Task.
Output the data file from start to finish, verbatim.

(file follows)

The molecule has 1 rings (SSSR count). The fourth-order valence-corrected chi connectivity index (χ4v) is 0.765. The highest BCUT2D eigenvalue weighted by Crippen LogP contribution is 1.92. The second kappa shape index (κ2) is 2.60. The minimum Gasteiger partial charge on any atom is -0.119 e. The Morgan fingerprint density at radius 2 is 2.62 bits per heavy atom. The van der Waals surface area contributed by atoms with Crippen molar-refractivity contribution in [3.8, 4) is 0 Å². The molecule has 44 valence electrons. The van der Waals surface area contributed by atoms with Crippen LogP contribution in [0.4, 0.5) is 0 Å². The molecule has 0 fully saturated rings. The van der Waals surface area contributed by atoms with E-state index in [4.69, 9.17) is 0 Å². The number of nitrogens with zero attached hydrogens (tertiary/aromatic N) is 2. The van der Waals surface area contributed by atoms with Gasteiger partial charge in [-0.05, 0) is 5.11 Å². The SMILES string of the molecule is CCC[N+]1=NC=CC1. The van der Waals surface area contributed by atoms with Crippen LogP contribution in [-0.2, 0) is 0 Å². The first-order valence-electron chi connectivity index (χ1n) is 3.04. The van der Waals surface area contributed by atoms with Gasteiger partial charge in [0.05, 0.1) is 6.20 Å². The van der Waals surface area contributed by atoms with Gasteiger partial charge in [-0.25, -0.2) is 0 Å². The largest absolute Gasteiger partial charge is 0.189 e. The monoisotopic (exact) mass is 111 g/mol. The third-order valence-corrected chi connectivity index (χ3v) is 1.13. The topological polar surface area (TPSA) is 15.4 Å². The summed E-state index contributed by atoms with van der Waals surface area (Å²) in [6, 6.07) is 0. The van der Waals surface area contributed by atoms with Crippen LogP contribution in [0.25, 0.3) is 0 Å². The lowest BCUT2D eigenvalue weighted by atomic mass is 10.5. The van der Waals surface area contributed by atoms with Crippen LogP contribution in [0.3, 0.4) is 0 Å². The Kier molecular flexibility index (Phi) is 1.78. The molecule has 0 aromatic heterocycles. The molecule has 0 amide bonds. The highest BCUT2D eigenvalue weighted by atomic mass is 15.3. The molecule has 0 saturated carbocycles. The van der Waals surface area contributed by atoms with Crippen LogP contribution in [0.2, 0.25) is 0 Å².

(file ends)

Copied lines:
The molecule has 1 rings (SSSR count). The fourth-order valence-corrected chi connectivity index (χ4v) is 0.765. The highest BCUT2D eigenvalue weighted by Crippen LogP contribution is 1.92. The second kappa shape index (κ2) is 2.60. The minimum Gasteiger partial charge on any atom is -0.119 e. The Morgan fingerprint density at radius 2 is 2.62 bits per heavy atom. The van der Waals surface area contributed by atoms with Crippen molar-refractivity contribution in [3.8, 4) is 0 Å². The molecule has 44 valence electrons. The van der Waals surface area contributed by atoms with Crippen LogP contribution in [0.4, 0.5) is 0 Å². The molecule has 0 fully saturated rings. The van der Waals surface area contributed by atoms with E-state index in [4.69, 9.17) is 0 Å². The number of nitrogens with zero attached hydrogens (tertiary/aromatic N) is 2. The van der Waals surface area contributed by atoms with Gasteiger partial charge in [-0.05, 0) is 5.11 Å². The SMILES string of the molecule is CCC[N+]1=NC=CC1. The van der Waals surface area contributed by atoms with Crippen LogP contribution in [-0.2, 0) is 0 Å². The first-order valence-electron chi connectivity index (χ1n) is 3.04. The van der Waals surface area contributed by atoms with Gasteiger partial charge in [0.05, 0.1) is 6.20 Å². The van der Waals surface area contributed by atoms with Gasteiger partial charge in [-0.25, -0.2) is 0 Å². The largest absolute Gasteiger partial charge is 0.189 e. The monoisotopic (exact) mass is 111 g/mol. The third-order valence-corrected chi connectivity index (χ3v) is 1.13. The topological polar surface area (TPSA) is 15.4 Å². The summed E-state index contributed by atoms with van der Waals surface area (Å²) in [6, 6.07) is 0. The van der Waals surface area contributed by atoms with Crippen LogP contribution in [0.25, 0.3) is 0 Å². The lowest BCUT2D eigenvalue weighted by atomic mass is 10.5. The van der Waals surface area contributed by atoms with Crippen LogP contribution in [0.3, 0.4) is 0 Å². The Kier molecular flexibility index (Phi) is 1.78. The molecule has 0 aromatic heterocycles. The molecule has 0 amide bonds. The highest BCUT2D eigenvalue weighted by atomic mass is 15.3. The molecule has 0 saturated carbocycles. The van der Waals surface area contributed by atoms with Crippen LogP contribution in [0.2, 0.25) is 0 Å².